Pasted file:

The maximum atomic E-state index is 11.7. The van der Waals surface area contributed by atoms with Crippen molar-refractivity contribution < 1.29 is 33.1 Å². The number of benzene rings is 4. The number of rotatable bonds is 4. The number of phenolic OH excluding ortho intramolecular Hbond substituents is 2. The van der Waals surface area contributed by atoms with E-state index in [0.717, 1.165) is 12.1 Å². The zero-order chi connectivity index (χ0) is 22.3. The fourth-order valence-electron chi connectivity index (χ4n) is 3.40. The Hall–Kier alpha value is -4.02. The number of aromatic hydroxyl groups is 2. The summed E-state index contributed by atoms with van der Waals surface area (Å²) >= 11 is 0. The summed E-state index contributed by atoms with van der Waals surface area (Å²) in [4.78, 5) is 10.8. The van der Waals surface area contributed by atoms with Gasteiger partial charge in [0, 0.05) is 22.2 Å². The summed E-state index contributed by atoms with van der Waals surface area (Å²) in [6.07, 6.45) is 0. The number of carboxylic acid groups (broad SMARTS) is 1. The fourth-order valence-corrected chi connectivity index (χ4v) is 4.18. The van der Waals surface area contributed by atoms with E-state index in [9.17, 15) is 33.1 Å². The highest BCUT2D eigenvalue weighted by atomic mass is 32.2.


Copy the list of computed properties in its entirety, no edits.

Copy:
The maximum atomic E-state index is 11.7. The van der Waals surface area contributed by atoms with Crippen molar-refractivity contribution < 1.29 is 33.1 Å². The number of benzene rings is 4. The number of rotatable bonds is 4. The number of phenolic OH excluding ortho intramolecular Hbond substituents is 2. The van der Waals surface area contributed by atoms with E-state index in [0.717, 1.165) is 12.1 Å². The zero-order chi connectivity index (χ0) is 22.3. The fourth-order valence-electron chi connectivity index (χ4n) is 3.40. The Hall–Kier alpha value is -4.02. The number of aromatic hydroxyl groups is 2. The summed E-state index contributed by atoms with van der Waals surface area (Å²) >= 11 is 0. The summed E-state index contributed by atoms with van der Waals surface area (Å²) in [4.78, 5) is 10.8. The van der Waals surface area contributed by atoms with Gasteiger partial charge in [0, 0.05) is 22.2 Å². The summed E-state index contributed by atoms with van der Waals surface area (Å²) in [6.07, 6.45) is 0. The number of carboxylic acid groups (broad SMARTS) is 1. The fourth-order valence-corrected chi connectivity index (χ4v) is 4.18. The van der Waals surface area contributed by atoms with E-state index in [9.17, 15) is 33.1 Å². The highest BCUT2D eigenvalue weighted by atomic mass is 32.2.